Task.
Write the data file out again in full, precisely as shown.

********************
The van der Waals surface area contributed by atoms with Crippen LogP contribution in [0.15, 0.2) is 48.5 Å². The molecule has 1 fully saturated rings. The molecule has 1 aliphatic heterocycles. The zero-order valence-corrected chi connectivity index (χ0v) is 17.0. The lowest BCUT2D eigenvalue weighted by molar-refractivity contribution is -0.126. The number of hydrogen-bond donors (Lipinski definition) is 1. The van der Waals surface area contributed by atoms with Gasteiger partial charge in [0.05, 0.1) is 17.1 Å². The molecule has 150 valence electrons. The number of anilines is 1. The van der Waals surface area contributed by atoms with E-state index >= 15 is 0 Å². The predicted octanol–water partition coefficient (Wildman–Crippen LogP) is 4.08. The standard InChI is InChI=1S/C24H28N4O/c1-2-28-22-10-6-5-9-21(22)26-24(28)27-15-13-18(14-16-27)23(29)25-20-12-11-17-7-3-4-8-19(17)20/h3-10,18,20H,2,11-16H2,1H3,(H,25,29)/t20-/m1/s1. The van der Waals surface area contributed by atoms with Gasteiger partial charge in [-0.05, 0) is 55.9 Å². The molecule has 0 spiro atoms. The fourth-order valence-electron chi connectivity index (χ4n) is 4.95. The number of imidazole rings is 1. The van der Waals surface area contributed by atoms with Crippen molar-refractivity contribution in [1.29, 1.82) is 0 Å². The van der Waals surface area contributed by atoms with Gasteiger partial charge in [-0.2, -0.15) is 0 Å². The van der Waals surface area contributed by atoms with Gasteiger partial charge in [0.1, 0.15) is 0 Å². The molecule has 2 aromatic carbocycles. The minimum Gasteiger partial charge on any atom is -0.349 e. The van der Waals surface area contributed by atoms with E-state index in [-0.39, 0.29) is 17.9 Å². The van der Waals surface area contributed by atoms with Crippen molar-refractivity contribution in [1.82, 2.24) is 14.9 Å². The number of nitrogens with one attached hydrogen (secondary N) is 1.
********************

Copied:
The van der Waals surface area contributed by atoms with Crippen LogP contribution in [0.15, 0.2) is 48.5 Å². The molecule has 1 fully saturated rings. The molecule has 1 aliphatic heterocycles. The zero-order valence-corrected chi connectivity index (χ0v) is 17.0. The lowest BCUT2D eigenvalue weighted by molar-refractivity contribution is -0.126. The number of hydrogen-bond donors (Lipinski definition) is 1. The van der Waals surface area contributed by atoms with Gasteiger partial charge in [0.05, 0.1) is 17.1 Å². The molecule has 150 valence electrons. The number of anilines is 1. The van der Waals surface area contributed by atoms with E-state index >= 15 is 0 Å². The predicted octanol–water partition coefficient (Wildman–Crippen LogP) is 4.08. The standard InChI is InChI=1S/C24H28N4O/c1-2-28-22-10-6-5-9-21(22)26-24(28)27-15-13-18(14-16-27)23(29)25-20-12-11-17-7-3-4-8-19(17)20/h3-10,18,20H,2,11-16H2,1H3,(H,25,29)/t20-/m1/s1. The van der Waals surface area contributed by atoms with Gasteiger partial charge in [-0.05, 0) is 55.9 Å². The molecule has 0 spiro atoms. The fourth-order valence-electron chi connectivity index (χ4n) is 4.95. The number of imidazole rings is 1. The van der Waals surface area contributed by atoms with Crippen molar-refractivity contribution in [1.29, 1.82) is 0 Å². The van der Waals surface area contributed by atoms with Gasteiger partial charge in [-0.2, -0.15) is 0 Å². The van der Waals surface area contributed by atoms with Gasteiger partial charge in [0.1, 0.15) is 0 Å². The molecule has 2 aromatic carbocycles. The minimum Gasteiger partial charge on any atom is -0.349 e. The van der Waals surface area contributed by atoms with E-state index in [-0.39, 0.29) is 17.9 Å². The van der Waals surface area contributed by atoms with Crippen molar-refractivity contribution in [1.82, 2.24) is 14.9 Å². The number of nitrogens with one attached hydrogen (secondary N) is 1.